'Double Agent' Arrest Could Strain U.S.-Germany Relations

A German intelligence employee was arrested for allegedly selling government secrets to the U.S., which could further damage U.S.-Germany relations.

'Double Agent' Arrest Could Strain U.S.-Germany Relations
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German officials arrested a man this week who is accused of passing sensitive information to another foreign power — and reports say the U.S. could've been involved. 

Federal prosecutors in Germany have offered little information about the man but say he is a 31-year-old citizen who works for BND, Germany's foreign intelligence agency. The man's name hasn't been given but most news outlets have settled on either "spy" or "double agent," considering the allegations levied against him. (Via Getty Images, The Wall Street Journal, Mashable, RT)

Quoting government officials, two German-language papers say the man is suspected of passing along information about Germany's recently-opened inquiry into the U.S. National Security Agency's surveillance programs. The papers reported the man met with U.S. agents between 2012 and 2014. He reportedly offered up 200-300 stolen documents on a USB stick for an estimated €25,000.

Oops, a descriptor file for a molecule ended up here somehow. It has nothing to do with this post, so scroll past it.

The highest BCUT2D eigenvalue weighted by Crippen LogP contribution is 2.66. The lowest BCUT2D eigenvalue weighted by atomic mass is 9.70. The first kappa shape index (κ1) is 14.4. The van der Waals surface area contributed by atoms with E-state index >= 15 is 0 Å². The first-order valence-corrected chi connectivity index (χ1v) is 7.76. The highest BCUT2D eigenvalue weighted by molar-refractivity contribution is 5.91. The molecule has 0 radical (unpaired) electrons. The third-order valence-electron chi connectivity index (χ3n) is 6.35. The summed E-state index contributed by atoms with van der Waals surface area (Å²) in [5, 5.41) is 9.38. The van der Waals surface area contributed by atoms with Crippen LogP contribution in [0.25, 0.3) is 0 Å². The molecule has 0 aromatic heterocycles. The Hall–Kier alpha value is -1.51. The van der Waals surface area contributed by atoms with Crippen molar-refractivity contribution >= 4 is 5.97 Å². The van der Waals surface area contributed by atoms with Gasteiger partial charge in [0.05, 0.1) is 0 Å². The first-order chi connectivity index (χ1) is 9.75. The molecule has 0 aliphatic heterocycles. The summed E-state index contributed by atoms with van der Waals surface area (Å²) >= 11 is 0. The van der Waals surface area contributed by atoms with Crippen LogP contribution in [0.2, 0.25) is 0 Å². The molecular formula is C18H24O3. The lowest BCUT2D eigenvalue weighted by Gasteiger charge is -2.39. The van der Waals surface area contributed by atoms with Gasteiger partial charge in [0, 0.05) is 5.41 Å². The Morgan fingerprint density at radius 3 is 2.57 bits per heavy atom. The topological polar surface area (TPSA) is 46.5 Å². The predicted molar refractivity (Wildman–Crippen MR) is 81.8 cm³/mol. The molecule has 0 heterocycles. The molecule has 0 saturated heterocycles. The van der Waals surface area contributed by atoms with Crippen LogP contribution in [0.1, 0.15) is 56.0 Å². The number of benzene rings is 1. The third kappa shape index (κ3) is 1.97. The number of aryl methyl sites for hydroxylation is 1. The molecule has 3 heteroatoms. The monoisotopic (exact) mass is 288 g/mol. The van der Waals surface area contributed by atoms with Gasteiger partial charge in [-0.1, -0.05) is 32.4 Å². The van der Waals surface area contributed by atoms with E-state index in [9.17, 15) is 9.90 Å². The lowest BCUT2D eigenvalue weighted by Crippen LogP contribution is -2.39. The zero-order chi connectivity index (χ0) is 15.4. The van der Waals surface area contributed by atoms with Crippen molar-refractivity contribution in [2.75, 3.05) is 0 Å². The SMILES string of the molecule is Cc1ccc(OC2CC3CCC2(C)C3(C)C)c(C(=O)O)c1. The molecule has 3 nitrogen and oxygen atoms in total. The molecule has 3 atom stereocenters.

According to The Wall Street Journal, people familiar with the case said, "The evidence pointing to U.S. involvement was significant but not conclusive, and other intelligence agencies, particularly Russia's, could also be involved."

A German spokesperson commented on the arrest, saying: "This is a very serious incident. That is why the Federal State Prosecutor has become active. Espionage activity for foreign intelligence services is not something that we're treating lightly." (Via Daily Mail)

The allegations against the German man could be new salt in old wounds. U.S.-Germany relations have been strained ever since leaked documents from NSA whistleblower Edward Snowden alleged the U.S. government agency tapped the phones of German Chancellor Angela Merkel and other German lawmakers. 

That information prompted the current inquiry into NSA practices by German lawmakers — the same inquiry, interestingly enough, that's at the center of this latest scandal. (Via Getty Images)

Chancellor Merkel and President Obama spoke over the phone Thursday, although it's uncertain if this most recent arrest was discussed. The New York Times reports Germany's Foreign Ministry has called on U.S. Ambassador John B. Emerson to "help in the swift clarification" of this spying case.